b_150_0_16777215_00___images_stories_01-CANADIANLawyer_Columnists_Margaret_L_Waddell.jpgIn 2002, Part XXIII.1 was added to the Ontario Securities Act. It established a statutory cause of action for investors damaged by secondary market misrepresentations disseminated by publicly traded corporations or their officers and directors.
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b_150_0_16777215_00___images_stories_01-CANADIANLawyer_Standard_photos_Dudley-Hilary.jpgRegulators on both sides of the border have made it a priority to try to police complex insider trading schemes. The aggressive approach by the Ontario Securities Commission, the Securities and Exchange Commission, and in particular the United States Attorney’s Office for the Southern District of New York has yielded stunning headlines over the last few years, but 2014 was marked by a series of setbacks in insider trading enforcement.
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b_150_0_16777215_00___images_stories_01-CANADIANLawyer_Standard_photos_neillmay.jpgHarry Truman famously had a sign on his desk in the Oval Office that said: “The buck stops here!” Certainly this is not what Harry meant, but a buck is not worth now what it was during his presidency. Truman probably would not recognize how political responsibility has evolved either. What has not changed, though, is the visceral appeal of that slogan, and how it speaks to a leader’s assumption of responsibility. Its simplicity, however, masks an important consideration: just because it is courageous, comforting, and evidence of strong leadership for an institution’s ultimate directing mind(s) to assume responsibility, it does not always mean in all cases responsibility should rest there. (My children often point out to me when I identify issues like this I express them in a manner as confusing as the message in a fortune cookie, which I could accept until the characterization was recently refined to say this would only be the case if the fortune cookies were baked large enough to house the pompous verbosity of an old lawyer. Ouch.)
Published in Commentary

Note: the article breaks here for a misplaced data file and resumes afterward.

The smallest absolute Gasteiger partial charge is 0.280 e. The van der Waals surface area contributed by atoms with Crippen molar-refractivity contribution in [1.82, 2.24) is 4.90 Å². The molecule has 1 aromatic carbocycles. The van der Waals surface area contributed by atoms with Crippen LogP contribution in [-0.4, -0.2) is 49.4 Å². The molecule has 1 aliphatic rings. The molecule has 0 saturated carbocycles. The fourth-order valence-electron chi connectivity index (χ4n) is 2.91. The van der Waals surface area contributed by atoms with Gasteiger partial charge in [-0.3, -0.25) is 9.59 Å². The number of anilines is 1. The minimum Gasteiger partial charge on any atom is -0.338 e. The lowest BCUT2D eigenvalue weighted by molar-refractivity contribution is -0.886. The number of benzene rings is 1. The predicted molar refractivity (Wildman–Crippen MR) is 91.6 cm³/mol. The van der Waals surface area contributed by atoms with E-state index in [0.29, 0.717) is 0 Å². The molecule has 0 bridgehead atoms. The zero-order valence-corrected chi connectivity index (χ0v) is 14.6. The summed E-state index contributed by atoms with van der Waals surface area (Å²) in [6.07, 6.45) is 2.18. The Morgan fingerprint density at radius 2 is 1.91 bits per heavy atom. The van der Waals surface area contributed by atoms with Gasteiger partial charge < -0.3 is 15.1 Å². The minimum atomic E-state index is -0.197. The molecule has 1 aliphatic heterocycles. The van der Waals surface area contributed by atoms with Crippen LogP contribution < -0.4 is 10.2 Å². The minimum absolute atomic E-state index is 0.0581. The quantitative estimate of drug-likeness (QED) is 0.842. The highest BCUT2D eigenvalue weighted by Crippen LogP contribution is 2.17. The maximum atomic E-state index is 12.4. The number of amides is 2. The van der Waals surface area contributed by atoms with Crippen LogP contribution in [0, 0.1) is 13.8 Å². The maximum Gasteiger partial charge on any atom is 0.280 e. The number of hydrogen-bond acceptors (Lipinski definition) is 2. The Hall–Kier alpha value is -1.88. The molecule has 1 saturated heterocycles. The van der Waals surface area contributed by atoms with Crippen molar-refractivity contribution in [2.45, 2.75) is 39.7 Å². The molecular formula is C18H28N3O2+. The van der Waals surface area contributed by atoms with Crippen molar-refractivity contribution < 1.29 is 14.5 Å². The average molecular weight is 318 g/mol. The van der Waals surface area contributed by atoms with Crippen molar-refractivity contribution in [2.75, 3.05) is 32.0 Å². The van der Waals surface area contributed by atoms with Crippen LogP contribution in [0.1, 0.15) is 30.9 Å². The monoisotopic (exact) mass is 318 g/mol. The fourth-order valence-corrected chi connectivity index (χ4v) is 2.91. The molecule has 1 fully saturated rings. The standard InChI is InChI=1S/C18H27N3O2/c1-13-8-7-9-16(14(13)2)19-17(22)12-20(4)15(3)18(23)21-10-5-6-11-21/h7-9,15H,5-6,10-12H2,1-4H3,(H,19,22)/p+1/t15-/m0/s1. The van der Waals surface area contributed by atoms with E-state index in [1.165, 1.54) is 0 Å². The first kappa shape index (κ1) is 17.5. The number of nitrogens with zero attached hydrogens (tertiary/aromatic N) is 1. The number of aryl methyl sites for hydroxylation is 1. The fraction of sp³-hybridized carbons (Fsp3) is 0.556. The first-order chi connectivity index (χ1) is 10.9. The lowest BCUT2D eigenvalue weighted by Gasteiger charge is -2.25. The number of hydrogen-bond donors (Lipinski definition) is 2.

b_150_0_16777215_00___images_stories_01-CANADIANLawyer_Columnists_kirkbaertnew2013.jpgThe plaintiff’s securities class action bar takes on substantial risk when they bring a claim seeking leave under Part XXIII.1 of the Ontario Securities Act. Often, all counsel knows is there has been some wrongdoing at a company that has led to a dramatic decline in the price of a share. The diligent counsel reviews the company’s historic public disclosure, wherein the company’s health has been, without fail, viewed through rose-coloured glasses. Once the corrective disclosure occurs, the security’s value tumbles down to earth and investors are left holding the bag.
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b_150_0_16777215_00___images_stories_01-CANADIANLawyer_Columnists_margaret-waddell.jpgThe Alberta Court of Appeal released a surprising decision in Andriuk v. Merrill Lynch Canada Inc., in which it has imported the obligation of establishing evidence of class-wide loss from the specialized field of price-fixing actions to a claim grounded in breach of contract and breach of fiduciary duty causing a depreciation in share price.
Published in Web exclusive content
Monday, 02 June 2014 08:00

New money

Illustration: Pierre-Paul Pariseau
Illustration: Pierre-Paul Pariseau
Small businesses and startups across Canada look set to gain much wider access to capital under proposals to permit equity crowdfunding. In recent months, securities regulators in Ontario, British Columbia, Saskatchewan, Manitoba, Quebec, New Brunswick, and Nova Scotia have all released plans that would allow businesses to raise cash in this way.
Published in Features
b_150_0_16777215_00___images_stories_01-CANADIANLawyer_Standard_photos_King-Denomee.jpgAccess to startup funding and growth capital is essential to developing Canadian businesses and promoting entrepreneurialism, but small and medium-sized enterprises in Canada face legal and practical challenges raising capital at early stages of their business cycle.
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b_150_0_16777215_00___images_stories_01-INHOUSE_Standard_photos_InClosing-Antoinette-Bozac-.jpgThe Ontario Securities Commission invited the public to submit comments to its proposed disclosure requirements regarding the representation of women on corporate boards and in executive officer positions. The closing date for submissions was mid-April, and now we wait for the outcome and next steps with anticipation.
Published in Issue Archive
Monday, 24 February 2014 08:00

Court of Appeal rights its own wrong

b_150_0_16777215_00___images_stories_01-CANADIANLawyer_Columnists_kirkbaertnew2013.jpgIn a stunning reversal, a five-judge panel of the Ontario Court of Appeal reversed its decision in Sharma v. Timminco Ltd. where it just recently held that the three-year limitation period for bringing a statutory claim for misrepresentation in respect of shares trading in the secondary market could not be suspended until a court had granted leave to commence the claim.
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Monday, 09 December 2013 08:00

Lessons to be learned from LSUC v. Groia

b_150_0_16777215_00___images_stories_01-CANADIANLawyer_Columnists_margaret-waddell.jpgWhen does zealous courtroom advocacy cross the line into incivility? And when does that incivility cross over to professional misconduct? The Law Society of Upper Canada has been grappling with these issues in a case that has held the attention of Ontario lawyers for nigh on a decade.
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